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Interventional
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Allocation: Randomized
Endpoint Classification: Efficacy Study
Intervention Model: Parallel Assignment
Masking: Single Blind
Primary Purpose: Treatment
  • Diabetic Nephropathies
  • Diabetes Mellitus, Type II
Drug: EDTA chelating agents
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*   Includes publications given by the data provider as well as publications identified by ClinicalTrials.gov Identifier (NCT Number) in Medline.
 
Completed
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Inclusion Criteria:

  • Patients from 20 through 80 years of age who have type II diabetes mellitus with diabetic nephropathy and followed up at our hospital for more than one year were eligible if they have a serum creatinine concentration between 1.5 mg per deciliter (132.6 μmol per liter) and 3.9 mg per deciliter (344.8 μmol per liter), with a daily proteinuria more than 0.5g/day and no micro-hematuria in urinalysis tests, normal size of both kidneys, retinopathy with laser therapy by ophthalmologists, a history of diabetes more than 5 years and no known history of exposure to lead or other heavy metals (body lead burden, less than 600 μg [2.90 μmol], as measured by EDTA mobilization testing and 72-hour urine collection). Diabetic nephropathy diagnoses are based on the patients' history and the results of laboratory evaluations, renal imaging, and renal histological examination.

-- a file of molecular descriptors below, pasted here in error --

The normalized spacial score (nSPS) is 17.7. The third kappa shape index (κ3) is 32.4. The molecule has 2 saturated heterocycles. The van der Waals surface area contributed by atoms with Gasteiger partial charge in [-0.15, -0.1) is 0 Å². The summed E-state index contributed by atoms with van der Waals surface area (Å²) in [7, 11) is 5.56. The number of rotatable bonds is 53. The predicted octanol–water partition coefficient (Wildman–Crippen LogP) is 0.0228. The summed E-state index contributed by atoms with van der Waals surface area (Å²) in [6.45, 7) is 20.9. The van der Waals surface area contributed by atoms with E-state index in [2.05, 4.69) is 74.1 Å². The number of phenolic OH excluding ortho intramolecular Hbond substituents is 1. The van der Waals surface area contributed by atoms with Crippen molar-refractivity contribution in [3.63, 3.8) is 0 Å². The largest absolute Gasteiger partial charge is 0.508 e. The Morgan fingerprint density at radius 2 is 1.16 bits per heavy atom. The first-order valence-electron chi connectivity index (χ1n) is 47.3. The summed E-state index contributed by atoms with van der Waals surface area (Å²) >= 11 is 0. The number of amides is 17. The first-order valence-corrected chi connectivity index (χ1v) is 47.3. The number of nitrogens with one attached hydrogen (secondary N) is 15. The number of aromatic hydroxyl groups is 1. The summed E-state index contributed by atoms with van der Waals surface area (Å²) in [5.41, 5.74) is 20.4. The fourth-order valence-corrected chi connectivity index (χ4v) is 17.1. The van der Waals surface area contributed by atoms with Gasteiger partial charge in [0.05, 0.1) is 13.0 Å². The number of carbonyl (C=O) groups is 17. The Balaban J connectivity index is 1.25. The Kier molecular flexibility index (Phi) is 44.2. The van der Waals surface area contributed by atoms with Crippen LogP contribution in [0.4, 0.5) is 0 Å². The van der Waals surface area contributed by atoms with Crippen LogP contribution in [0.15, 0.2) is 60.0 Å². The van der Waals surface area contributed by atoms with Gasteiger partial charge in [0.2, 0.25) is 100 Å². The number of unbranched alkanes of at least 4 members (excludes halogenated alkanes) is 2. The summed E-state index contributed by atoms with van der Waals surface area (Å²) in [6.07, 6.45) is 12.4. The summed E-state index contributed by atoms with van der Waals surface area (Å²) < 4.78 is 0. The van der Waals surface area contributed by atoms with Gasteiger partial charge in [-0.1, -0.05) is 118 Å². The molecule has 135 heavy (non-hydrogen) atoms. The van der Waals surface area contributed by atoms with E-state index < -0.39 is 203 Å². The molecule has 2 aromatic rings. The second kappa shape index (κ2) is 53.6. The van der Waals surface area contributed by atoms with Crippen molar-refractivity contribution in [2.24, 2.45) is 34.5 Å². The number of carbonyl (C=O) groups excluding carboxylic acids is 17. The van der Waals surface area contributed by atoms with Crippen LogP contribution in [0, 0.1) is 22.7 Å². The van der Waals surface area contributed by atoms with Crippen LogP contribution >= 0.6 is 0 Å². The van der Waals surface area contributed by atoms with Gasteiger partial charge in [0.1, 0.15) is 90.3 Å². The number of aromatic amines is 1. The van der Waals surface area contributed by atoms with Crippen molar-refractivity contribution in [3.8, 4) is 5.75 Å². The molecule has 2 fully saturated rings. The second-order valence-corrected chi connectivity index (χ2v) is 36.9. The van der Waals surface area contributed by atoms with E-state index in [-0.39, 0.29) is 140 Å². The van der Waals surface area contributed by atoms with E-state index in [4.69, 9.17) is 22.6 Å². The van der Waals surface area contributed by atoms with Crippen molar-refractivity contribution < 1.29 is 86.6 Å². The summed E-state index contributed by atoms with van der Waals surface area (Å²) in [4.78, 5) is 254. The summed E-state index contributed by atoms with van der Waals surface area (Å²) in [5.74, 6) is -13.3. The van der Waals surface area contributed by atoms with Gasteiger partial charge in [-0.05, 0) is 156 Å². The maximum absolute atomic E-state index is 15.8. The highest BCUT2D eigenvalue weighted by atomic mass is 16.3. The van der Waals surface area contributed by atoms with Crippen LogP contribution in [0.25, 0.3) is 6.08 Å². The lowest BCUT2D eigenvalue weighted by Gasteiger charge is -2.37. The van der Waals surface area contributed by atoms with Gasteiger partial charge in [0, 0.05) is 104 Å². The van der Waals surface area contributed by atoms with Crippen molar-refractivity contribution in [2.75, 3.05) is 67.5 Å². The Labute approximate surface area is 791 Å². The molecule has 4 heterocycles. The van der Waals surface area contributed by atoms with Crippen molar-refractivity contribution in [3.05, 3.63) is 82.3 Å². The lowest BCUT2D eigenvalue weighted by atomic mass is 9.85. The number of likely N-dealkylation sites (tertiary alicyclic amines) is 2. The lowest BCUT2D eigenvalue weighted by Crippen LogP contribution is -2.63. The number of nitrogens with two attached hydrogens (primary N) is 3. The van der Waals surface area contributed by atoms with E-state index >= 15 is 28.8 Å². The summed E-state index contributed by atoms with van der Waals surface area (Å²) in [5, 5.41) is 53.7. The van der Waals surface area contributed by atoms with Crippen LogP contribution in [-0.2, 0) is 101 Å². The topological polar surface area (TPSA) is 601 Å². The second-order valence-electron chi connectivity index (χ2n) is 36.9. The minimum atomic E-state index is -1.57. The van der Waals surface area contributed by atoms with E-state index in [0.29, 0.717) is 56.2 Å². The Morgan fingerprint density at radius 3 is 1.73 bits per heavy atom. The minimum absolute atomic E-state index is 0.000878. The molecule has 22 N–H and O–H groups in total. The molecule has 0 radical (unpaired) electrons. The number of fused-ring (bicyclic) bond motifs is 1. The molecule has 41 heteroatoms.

Exclusion Criteria:

  • type I diabetes; renal insufficiency with a potentially reversible cause, such as malignant hypertension, urinary tract infection, hypercalcemia, or drug-induced nephrotoxic effects; other systemic diseases, such as connective-tissue diseases; use of drugs that may alter the course of renal disease, such as non-steroidal anti-inflammatory agents, steroids, immunosuppressive drugs or Chinese herb drugs.; previous marked exposure to lead (lead poisoning or occupational exposure); drug allergies; and absence of informed consent.
Both
20 Years to 80 Years
No
Contact information is only displayed when the study is recruiting subjects
China
 
NCT00237952
NMRPG340711, NSC94-2314-B-182A-125
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Chang Gung Memorial Hospital
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Principal Investigator: Ja-Liang Lin, M.D. Chang Gung Memorial Hospital, Lin-Kou Medical Center
Chang Gung Memorial Hospital
June 2009

ICMJE     Data element required by the International Committee of Medical Journal Editors and the World Health Organization ICTRP